I’m sure that we all have our fair share of airport disaster stories. Perhaps your flight got cancelled, or maybe you had to throw out half your souvenirs because your luggage was over the weight limit. One passenger was in for the fright of her life when her luggage failed to arrive with her.
Stacy Hurt, 46, had flown into Pennsylvania from Nashville in order to make it to an important chemotherapy appointment the next morning. Sarah Rowan, a 27-year-old Southwest Airlines customer service agent, received a concerned call regarding the luggage. Hurt was rightfully concerned when her package didn’t come in since it contained important items for her appointment. According to Rowan, the bags had been loaded on another flight that had been rerouted and cancelled. Most likely, Hurt wouldn’t receive her luggage until later that night or sometime the next day.
“I panicked,” Hurt told PEOPLE. “I thought of all the things I had in that suitcase that I needed for chemotherapy the very next day. My world was rocked.”
She had been diagnosed with stage IV colon cancer about three years ago on her 44th birthday. According to Hurt, her luggage contained medication that soothed the side effects of her chemotherapy, such as anxiety and reflux. It also contained some sentimental items, such as a rosary and a lucky t-shirt she often wore to keep calm during her appointment.
“At that point, I started to cry and get very emotional,” said Hurt. “You can’t control cancer, so you control the things you carry with you for good luck and make you feel safe.”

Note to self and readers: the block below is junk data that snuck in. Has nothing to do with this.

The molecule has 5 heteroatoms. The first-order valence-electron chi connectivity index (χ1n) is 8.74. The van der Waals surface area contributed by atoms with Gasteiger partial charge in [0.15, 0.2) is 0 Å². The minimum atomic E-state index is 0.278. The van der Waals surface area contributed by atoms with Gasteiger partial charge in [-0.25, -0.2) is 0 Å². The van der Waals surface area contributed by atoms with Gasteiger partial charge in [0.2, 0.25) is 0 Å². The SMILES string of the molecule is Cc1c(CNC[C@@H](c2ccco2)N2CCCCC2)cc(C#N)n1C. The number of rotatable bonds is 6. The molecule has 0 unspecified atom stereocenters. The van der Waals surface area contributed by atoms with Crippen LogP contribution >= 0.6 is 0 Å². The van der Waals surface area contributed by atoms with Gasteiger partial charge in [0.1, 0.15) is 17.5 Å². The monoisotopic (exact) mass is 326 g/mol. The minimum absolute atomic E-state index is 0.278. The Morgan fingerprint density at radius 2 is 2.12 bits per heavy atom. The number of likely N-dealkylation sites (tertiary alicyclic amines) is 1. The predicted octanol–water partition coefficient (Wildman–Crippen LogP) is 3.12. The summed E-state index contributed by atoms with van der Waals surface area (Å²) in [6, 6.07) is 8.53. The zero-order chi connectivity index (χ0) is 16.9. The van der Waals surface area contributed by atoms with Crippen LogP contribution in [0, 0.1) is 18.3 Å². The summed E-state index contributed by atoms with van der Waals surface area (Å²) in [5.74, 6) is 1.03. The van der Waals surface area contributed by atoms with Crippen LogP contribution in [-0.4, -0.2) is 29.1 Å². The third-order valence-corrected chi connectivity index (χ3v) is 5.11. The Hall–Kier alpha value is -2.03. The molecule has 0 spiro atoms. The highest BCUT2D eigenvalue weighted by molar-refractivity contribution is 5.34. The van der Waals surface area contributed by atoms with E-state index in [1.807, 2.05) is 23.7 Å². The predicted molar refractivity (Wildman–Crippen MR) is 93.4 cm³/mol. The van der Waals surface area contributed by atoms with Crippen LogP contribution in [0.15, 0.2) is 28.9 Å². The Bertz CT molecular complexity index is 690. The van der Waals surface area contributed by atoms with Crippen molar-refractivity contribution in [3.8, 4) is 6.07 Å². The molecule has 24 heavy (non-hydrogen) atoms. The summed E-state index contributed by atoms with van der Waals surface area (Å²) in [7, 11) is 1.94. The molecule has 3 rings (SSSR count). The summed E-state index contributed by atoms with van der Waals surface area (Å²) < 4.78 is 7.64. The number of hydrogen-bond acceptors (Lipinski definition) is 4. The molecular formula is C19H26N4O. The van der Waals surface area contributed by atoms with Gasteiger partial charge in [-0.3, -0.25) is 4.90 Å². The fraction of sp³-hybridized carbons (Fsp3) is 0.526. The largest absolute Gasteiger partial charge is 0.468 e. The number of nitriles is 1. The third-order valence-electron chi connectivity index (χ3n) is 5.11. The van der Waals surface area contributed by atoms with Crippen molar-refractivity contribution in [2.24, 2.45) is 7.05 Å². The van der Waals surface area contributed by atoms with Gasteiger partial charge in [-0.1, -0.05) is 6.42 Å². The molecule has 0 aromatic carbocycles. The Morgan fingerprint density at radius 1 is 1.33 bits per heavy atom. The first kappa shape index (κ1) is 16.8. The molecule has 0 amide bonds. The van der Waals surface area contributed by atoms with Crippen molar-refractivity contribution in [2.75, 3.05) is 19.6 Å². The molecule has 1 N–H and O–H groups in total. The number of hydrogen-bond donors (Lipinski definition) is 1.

As Rowan listened to Hurt on the phone, she was quickly reminded of her father, Frank Rowan, who died six years ago from Hodgkin’s lymphoma and leukemia. He fought long and hard for two decades.
“He was the strongest man I’ve ever known,” Rowan said. “A lot of what I see in Stacy is what I saw in my dad. I felt a very strong connection with her from the start.”
Rowan later found out that Hurt’s luggage came in on the last night of the night. Unfortunately, it missed the last courier, so it was unlikely that Hurt would receive it in time for her appointment. Rowan could have ended it there. After all, she was only a customer service agent rather than a courier. Instead, she looked up Hurt’s address and drove from the airport to Hurt’s home in Bridgeville. Rowan arrived at 3:30am and wrote her a quick message before leaving the luggage on her porch.
“I just wanted to give her a final message to let her know that I’m thinking of her,” Rowan explained. “That entire night, I was thinking of her, and I wanted her to know that we were behind her.”
Hurt eventually found her bags in the morning and assumed that airline couriers had delivered overnight. Upon opening it, she found Rowans hastily written note.
Hurt could hardly suppress her tears at Rowan’s act of kindness. She later shared a photo of the note on Facebook after contacting Southwest Airlines to tell them about Rowan’s “exceptional customer service.” The two contacted each other online and eventually met in person for the first time on August 9. Since then it looks like the two became quick friends. Hurt made an effort to share Rowan’s act of kindness to the world.
“I had to tell the story because it’s a miracle that I’m alive, and the fact that such an extraordinary act of kindness happened to me, I had to share it, we need to hear about the good in this world,” Hurt explained. “That’s why I’m here. That’s why I’m still here.”
Pass the tissues. I’m going to need them.